The Literary Achievements of the King Ashurbanipal (626 – 668 B.C)


  • Samera Melad Amar Farag
  • Wan Kamal Mujani


King Ashurbanipal, 668-626 BC was the last great King in the Assyrian Empire. His empire was extended to include Palestine, Phoenician kingdoms, Syria, Mesopotamia, Oaratu, Elam and Egypt. In his reign, the Assyrian empire had enjoyed the wealth, well-being and power. It was celebrated during his victories by establishing major buildings in the cities of Mesopotamia, especially the city of Nineveh. The remains of his palace were discovered in Tel Qongiq (Currently, it is called Mosul). This palace in its planning and its works represents the peak of the Assyrian genius in sculpture and architecture.The aim of the present study is to shed light on the great artistic heritage of a civilization which is one of the oldest and ancient human civilizations through the study and investigating its great artistic connotations. The study also aims to raise this issue to supply researchers and educators with some general information about the civilized critical period in the ancient history of Iraq with respect to the technical side when presenting Ashurbanipal’s Arts and sculptures of a high-quality workmanship. A researcher depends on his study on the historical, analytical and descriptive method. They are considered as the finest curriculum that describes and analyzes the historical and artistic phenomenon. The Ashurbanipal's arts were characterized by a wonderful artistic achievement and the uniqueness of the Assyrian sculptor' deeds which were not matched by the works of the other models in the field of visible incarnations, large winged bulls and high statues. As the war was a source of the Assyrian kings’ favorite pride, it attracted the sculptor’s attention through the orders of Ashurbanipal to photograph the war in different aspects and with more details. The small lively views add to the tragedy of war to give an especial human touch. The most important thing in the Ashurbanipal's arts that draws attention and admiration are the scenes of the wounded animals. The Assyrian artists presented realistically and objectively the deadly pain that the animals going through or suffering from as in the scenes of the famous hunt which show aesthetic property that the artist realized through his human feelings towards these creatures. What distinguishes these scenes is that they attract whoever sees them through their splendid beauty. These scenes make up the natural conclusion to the art of collage which represents the concept of ownership in Mesopotamia, which reached its apogee and its regeneration under the Ashurbanipal's auspices.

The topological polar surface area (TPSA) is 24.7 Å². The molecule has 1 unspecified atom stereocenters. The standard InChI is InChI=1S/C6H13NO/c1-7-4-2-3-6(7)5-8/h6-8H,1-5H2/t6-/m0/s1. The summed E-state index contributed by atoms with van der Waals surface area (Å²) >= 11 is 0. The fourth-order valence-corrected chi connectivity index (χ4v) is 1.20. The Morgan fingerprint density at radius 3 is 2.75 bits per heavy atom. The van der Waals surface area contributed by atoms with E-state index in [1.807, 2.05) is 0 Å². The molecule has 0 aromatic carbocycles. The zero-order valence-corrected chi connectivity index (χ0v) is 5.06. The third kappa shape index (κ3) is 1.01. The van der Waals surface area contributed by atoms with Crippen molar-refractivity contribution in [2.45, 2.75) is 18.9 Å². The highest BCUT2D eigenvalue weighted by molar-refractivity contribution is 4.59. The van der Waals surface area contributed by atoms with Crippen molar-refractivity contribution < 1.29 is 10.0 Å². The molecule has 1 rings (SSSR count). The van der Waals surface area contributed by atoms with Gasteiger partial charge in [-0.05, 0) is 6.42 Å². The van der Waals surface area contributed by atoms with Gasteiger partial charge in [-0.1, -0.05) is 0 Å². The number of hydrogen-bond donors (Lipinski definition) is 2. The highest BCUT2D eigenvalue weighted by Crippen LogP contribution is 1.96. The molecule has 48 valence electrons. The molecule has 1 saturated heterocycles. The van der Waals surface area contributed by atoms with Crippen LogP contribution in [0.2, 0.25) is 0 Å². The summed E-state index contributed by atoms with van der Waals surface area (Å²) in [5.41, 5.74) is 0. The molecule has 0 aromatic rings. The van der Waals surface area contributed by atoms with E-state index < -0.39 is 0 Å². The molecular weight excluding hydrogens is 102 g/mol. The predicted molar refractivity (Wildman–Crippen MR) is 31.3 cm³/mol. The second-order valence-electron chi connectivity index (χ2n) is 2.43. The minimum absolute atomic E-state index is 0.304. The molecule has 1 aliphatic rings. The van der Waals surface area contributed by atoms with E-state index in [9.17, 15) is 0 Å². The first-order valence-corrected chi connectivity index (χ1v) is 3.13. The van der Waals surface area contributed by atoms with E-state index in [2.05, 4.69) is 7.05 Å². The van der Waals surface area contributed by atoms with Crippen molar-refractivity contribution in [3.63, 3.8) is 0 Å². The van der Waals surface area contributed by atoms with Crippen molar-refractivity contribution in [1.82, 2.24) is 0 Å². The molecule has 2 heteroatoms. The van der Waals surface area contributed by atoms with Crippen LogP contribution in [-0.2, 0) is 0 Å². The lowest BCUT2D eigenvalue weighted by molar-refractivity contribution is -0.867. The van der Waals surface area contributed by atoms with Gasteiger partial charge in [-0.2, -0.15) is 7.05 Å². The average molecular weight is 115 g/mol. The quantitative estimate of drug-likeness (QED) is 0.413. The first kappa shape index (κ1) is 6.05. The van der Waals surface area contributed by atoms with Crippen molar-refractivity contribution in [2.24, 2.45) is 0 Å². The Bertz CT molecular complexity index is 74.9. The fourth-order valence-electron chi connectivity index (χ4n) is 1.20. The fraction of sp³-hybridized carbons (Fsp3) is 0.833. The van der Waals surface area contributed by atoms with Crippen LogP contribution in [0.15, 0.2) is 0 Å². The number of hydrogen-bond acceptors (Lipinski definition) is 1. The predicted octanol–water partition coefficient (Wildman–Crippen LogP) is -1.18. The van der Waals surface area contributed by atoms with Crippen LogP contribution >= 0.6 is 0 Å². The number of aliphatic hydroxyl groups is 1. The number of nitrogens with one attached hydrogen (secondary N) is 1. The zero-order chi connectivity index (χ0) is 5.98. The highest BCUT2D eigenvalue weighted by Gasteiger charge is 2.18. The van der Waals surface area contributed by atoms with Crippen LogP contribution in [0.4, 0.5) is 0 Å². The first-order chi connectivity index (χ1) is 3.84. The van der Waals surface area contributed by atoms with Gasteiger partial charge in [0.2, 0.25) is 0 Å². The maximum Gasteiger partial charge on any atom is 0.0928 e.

DOI: 10.5901/mjss.2016.v7n4p380


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How to Cite

The Literary Achievements of the King Ashurbanipal (626 – 668 B.C). (2016). Mediterranean Journal of Social Sciences, 7(4), 380.